Wednesday, July 4, 2007

I'm not Larry did make an interesting point about web-based CRM solutions- they do break down on occasion, or the Internet goes wacky or the server blows up.. yada, yada, yada.

It is important to have some sort of backup in place. There are several excellent offline "automatic" backups available where you can make copies of all your valuable documents with the touch of a button. The main value I see in an online solution is the ability to access it from almost anywhere there is web access and to set it up for everyone in your office at once.

ANY CRM you want to try out should give you a trial period so you can evaluate how easy and useful it is for you. If you want to try Pareto, call them 1-888-593-8020 to set up a trial. Tell them you read about it on FAN.

As far as I know, all the other online and software solutions offer free trials, some as long as three months. This should be long enough to tell if it will work in your practice. After all, if you don't like it- you won't use it.

(another neat little article from our friends at Pareto Platform- I have an account with them and I really love it.)

The Consulting Approach: A Strategy That Works

Pareto Systems (

Many financial advisors have built their businesses using a sales model, with varying degrees of success. However, many advisors have begun to move away from a sales-based business towards that of professional consultancy.

With a sales-based focus, there are long-term costs in terms of lost referrals. The effort is focused on the transaction and convincing the customer to buy or sell. Even if the advisor is a good "closer," few understand the harm this does to the client-advisor relationship over the long-term.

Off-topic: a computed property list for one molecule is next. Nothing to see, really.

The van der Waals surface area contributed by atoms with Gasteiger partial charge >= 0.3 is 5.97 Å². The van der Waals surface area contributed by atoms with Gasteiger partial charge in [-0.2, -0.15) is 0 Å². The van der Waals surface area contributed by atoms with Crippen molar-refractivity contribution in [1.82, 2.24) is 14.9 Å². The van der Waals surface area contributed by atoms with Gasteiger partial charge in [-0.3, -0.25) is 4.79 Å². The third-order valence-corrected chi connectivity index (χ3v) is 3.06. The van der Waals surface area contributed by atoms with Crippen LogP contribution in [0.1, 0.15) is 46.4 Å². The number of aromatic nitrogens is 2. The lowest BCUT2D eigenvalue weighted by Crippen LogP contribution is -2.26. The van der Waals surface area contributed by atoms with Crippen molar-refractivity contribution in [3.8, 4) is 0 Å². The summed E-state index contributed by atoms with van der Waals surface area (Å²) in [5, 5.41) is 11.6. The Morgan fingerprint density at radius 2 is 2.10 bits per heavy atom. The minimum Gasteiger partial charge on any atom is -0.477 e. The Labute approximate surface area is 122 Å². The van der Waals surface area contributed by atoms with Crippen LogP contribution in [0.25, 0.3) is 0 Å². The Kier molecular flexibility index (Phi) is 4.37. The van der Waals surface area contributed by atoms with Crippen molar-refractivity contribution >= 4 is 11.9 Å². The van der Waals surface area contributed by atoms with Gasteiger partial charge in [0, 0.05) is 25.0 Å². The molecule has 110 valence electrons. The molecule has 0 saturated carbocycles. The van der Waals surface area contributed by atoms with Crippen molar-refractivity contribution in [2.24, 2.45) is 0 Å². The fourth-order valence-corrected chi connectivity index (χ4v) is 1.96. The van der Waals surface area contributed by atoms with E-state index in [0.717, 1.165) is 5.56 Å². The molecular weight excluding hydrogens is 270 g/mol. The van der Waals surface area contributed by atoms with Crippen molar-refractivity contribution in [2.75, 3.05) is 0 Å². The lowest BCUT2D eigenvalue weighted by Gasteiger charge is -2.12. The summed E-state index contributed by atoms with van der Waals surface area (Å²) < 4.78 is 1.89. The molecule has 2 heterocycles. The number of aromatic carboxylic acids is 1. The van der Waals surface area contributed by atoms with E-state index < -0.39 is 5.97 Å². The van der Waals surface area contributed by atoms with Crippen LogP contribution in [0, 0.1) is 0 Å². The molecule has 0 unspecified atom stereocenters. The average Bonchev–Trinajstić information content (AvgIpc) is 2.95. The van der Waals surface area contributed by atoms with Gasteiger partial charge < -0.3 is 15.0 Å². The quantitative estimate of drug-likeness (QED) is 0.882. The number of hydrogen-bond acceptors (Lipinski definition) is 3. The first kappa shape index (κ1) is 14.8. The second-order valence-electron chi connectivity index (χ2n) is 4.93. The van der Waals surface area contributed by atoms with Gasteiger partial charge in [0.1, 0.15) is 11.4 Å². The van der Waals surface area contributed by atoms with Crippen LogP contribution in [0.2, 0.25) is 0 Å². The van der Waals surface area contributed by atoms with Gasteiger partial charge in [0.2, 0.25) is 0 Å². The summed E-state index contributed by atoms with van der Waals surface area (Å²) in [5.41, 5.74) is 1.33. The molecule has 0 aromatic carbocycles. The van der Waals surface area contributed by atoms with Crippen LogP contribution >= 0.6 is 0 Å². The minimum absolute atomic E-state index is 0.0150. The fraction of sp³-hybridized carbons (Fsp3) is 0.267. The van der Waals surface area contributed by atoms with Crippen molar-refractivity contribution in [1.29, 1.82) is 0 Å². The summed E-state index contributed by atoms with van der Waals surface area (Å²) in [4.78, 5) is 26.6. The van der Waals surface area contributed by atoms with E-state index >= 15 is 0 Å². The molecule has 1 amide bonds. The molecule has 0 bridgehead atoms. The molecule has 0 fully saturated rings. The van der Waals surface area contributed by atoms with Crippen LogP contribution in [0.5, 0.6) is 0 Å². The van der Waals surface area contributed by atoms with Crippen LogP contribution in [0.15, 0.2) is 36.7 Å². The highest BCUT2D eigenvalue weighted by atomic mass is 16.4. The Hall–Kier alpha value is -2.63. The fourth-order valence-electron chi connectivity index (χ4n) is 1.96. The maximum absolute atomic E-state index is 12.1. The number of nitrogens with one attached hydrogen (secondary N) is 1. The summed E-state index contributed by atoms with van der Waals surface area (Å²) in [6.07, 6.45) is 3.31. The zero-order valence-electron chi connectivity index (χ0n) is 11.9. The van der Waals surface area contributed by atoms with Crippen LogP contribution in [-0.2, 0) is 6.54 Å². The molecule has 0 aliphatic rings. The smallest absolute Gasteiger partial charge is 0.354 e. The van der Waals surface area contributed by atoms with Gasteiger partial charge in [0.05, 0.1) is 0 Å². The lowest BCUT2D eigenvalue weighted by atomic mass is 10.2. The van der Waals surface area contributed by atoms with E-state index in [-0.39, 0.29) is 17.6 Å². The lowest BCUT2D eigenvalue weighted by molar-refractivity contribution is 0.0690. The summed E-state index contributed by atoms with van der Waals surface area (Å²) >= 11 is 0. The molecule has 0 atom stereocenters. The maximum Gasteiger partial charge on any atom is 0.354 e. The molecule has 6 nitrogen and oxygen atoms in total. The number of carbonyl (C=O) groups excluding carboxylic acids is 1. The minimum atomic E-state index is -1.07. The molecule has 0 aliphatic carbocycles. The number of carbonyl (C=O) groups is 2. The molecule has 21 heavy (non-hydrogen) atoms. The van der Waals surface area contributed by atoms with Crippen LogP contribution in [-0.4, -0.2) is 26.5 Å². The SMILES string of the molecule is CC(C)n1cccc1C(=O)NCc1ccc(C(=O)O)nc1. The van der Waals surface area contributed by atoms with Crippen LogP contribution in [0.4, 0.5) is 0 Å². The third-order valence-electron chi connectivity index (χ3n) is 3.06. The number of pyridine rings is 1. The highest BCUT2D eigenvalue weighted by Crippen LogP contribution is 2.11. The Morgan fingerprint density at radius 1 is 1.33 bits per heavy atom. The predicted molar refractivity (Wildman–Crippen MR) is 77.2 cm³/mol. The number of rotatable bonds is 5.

If the relationship blossoms, clients can still be subconsciously hesitant to send referrals to the advisor because they anticipate the advisor will try to "close" their friends, just as they were closed. In essence, the advisor has trained the clients that this is the way business is done.

With a consultative approach, however, the client perceives that there is a more professional process in place, one in which the advisor aims to understand the client's unique goals and objectives. This approach fosters a relationship unlike that which results from the sales approach. That is, the consultative advisor functions as an indispensable partner, in the center of the relationship.

With the advisor as consultant, the decisions are based on a predetermined plan, process and strategy. The "sale" is only a small piece of the process. As a result, the client is more likely to recommend the advisor and his process, and become an advocate. The more clients see their advisor as a consultant, the more they will involve the advisor in the intimate details that make up the critical financial events of their lives.

The advisor can expect various benefits from the consultative approach, including:

The manner of conducting business changes for the better.
Significantly improving the quality of working relationships with your existing clients.
Creating a level of professionalism in the business that positively impacts your credibility, attractiveness and referability.

The consultative advisor wants clients to feel the approach is all about them. He also wants to have a documented process to back up this client-centered approach. In this way, clients have an extremely positive experience and will not hesitate to recommend that experience to others.

There is no question that focusing your time and attention on the 20% of your clients who generate 80% of your revenues will yield you the results you are looking for; creating quality relationships based on trust and rapport.

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